It wasn't until she was 29 that Roslyn Broadnax learned she had a learning disability. She'd been a victim of "pushout," as her fellow members of CADRE call it. As a student in South Los Angeles, she'd been passed from grade to grade, eventually graduating high school without the ability even to fill out a job application.
"Pushout is allowing a child to go through school without being monitored or evaluated," she says. "And allowing them to graduate without learning a thing. Or constantly suspending kids so that they get behind and they feel like there's no way to catch up, and they lose interest. So they end up at home, unsupervised, because the parents have to work, and they make poor choices, because they're children. Then the police get them, because they're going to be picked up, sooner or later."
The school to prison pipeline, she explains, starts from being denied the chance to get an education.
She was an adult with her own children, including some nieces and nephews who brought the household's count to ten children, when her husband came home one day from coaching football in the park and said he'd met some people from CADRE. Roslyn went to her first meeting mainly because she'd heard they were handing out free Christmas presents. But she stayed, and heard them talking about the kind of discrimination and barriers to education her children were facing.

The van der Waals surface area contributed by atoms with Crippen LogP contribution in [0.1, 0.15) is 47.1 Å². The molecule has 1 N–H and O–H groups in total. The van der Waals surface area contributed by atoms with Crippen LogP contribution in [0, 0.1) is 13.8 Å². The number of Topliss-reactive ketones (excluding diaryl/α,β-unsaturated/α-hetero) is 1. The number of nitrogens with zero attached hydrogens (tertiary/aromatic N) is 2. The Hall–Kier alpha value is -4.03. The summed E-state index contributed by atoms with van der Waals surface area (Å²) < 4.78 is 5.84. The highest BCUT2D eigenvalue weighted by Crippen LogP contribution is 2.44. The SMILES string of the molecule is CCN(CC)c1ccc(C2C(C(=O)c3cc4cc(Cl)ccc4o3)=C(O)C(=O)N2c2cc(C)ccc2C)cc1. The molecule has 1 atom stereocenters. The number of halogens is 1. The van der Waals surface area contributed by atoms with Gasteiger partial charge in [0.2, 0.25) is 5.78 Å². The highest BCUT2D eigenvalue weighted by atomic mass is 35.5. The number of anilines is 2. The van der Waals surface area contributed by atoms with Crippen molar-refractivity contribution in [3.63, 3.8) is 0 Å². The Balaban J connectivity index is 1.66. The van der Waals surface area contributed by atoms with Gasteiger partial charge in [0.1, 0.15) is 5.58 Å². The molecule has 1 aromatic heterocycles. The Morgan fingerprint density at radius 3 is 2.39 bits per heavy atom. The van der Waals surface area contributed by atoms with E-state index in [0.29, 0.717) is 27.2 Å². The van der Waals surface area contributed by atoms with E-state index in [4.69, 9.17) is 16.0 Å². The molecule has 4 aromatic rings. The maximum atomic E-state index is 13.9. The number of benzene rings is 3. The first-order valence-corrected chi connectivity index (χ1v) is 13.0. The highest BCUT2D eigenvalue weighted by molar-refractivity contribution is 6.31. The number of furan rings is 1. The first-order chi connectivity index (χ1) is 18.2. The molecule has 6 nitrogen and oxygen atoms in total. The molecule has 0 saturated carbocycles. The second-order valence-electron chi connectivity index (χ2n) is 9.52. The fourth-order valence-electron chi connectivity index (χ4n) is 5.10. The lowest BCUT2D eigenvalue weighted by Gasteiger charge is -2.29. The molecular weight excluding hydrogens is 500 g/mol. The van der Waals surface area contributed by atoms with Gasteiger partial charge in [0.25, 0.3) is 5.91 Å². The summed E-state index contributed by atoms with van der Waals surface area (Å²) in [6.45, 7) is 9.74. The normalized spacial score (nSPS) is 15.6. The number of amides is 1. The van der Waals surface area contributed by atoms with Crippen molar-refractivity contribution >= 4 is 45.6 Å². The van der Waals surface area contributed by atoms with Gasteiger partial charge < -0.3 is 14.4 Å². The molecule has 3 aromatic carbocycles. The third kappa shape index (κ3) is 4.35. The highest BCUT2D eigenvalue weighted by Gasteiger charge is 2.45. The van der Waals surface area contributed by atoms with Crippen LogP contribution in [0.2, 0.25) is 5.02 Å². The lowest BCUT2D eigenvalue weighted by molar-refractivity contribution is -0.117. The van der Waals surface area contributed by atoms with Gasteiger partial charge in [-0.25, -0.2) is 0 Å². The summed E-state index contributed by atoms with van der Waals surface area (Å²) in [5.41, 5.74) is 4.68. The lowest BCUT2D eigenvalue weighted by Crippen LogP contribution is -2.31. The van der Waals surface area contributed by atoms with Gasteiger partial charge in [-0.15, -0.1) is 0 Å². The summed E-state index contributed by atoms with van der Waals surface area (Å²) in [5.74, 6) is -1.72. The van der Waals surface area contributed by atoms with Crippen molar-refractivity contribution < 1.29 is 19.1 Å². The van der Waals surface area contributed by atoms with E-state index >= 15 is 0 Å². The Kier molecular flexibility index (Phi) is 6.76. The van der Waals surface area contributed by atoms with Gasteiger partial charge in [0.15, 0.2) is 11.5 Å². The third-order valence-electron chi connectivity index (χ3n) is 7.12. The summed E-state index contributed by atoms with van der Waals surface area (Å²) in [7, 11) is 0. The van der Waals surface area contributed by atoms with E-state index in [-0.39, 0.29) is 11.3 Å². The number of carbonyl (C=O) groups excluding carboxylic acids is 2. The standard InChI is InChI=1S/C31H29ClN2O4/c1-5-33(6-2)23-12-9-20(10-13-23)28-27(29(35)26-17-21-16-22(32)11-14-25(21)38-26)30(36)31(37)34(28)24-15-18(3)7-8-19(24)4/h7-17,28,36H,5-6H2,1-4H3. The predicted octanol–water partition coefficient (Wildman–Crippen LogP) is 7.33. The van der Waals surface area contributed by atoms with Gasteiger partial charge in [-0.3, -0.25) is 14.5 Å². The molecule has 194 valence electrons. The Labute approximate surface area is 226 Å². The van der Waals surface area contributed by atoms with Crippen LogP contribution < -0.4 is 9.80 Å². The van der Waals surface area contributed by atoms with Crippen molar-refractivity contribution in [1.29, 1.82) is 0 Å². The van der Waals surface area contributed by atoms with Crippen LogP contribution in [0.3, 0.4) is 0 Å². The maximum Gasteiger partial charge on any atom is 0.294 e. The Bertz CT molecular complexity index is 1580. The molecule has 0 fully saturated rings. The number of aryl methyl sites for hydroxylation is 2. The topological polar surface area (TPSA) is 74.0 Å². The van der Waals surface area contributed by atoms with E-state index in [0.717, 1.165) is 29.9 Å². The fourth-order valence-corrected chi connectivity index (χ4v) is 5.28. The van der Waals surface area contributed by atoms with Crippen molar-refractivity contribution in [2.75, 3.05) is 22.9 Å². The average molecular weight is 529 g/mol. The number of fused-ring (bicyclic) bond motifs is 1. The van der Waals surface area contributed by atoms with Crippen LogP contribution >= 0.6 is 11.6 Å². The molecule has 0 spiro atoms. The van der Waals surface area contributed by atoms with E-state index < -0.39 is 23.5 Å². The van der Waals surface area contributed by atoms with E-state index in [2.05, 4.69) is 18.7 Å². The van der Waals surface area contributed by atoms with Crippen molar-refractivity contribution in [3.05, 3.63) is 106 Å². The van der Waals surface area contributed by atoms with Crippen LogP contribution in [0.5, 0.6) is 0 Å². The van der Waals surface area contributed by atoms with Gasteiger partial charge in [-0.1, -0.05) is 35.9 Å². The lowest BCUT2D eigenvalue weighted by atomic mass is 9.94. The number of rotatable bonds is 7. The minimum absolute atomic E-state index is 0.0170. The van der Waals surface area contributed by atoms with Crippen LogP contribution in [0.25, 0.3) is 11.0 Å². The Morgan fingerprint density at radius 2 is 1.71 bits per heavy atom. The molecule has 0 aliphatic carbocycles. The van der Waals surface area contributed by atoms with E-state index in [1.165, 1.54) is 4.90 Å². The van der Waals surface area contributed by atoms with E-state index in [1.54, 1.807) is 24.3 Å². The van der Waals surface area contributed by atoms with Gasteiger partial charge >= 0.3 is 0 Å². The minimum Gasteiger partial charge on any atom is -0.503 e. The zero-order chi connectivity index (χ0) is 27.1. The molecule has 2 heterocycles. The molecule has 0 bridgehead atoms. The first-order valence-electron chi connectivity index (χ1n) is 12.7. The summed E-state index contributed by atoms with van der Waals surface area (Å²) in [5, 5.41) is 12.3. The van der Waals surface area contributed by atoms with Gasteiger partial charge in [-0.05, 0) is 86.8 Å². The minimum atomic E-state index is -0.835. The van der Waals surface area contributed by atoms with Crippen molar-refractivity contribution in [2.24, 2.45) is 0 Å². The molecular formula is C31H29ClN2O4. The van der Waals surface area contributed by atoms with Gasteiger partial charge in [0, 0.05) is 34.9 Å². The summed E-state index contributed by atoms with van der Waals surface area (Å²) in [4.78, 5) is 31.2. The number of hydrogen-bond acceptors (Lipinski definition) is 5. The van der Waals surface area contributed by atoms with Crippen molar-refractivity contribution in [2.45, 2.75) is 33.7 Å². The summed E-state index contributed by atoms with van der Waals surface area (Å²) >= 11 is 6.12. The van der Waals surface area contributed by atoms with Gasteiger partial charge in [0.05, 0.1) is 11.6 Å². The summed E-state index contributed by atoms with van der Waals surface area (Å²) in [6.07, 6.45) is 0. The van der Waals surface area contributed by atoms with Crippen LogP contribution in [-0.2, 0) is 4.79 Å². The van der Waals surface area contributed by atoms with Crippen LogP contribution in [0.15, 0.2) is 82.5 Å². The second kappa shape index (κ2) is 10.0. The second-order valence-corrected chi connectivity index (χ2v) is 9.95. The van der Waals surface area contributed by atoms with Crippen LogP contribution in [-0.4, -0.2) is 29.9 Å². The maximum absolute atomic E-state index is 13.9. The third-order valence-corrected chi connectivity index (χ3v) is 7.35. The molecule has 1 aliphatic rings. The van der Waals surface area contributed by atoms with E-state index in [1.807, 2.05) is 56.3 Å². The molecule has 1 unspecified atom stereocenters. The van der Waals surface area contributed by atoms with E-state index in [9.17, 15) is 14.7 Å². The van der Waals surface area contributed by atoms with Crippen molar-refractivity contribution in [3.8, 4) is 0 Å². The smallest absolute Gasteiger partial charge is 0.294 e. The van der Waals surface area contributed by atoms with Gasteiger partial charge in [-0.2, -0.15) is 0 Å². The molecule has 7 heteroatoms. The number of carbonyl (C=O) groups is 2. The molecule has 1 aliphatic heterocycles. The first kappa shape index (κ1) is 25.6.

"So I went back, and I've been there ever since," Roslyn says.
One of the first things she realized was how angry the parents were, and how they too often took their frustrations out on the wrong people. Many schools view parents as an unnecessary interference, not as potential allies. Sometimes the only way to get attention was to start throwing chairs. Thanks to her own confrontational anger, she'd never been able to get beyond the front desk when she came to the schools to advocate for her kids. Before CADRE, she'd had no concept of how to get to the School Board.
"I learned to be quick to listen, and slow to speak," she says. "It's not what we do, it's how you do it. To respect the process, but to make sure the process respects you. You start realizing, this is not about me, it's not about your kid, it's about the whole community. It's about a whole movement. This is not a one-night stand."
As a member of CADRE, she has worked to pass laws like the School Climate Bill of Rights, LAUSD legislation putting an end to suspensions for willful defiance and beginning a shift toward restorative justice. She sees the importance of parents unifying to monitor the school's adherence to the laws.
Now she has four grown children, 11 grandchildren and a great grandchild. Thanks in part to the important information Roslyn learned from working with CADRE, her daughter was able to not only attend, but graduate from the college of her choice. People ask her why she's still works with CADRE. "It's because they're all my children, you know? And that's the mindset we have at CADRE," she says. "If our community fails, then all of our children fail."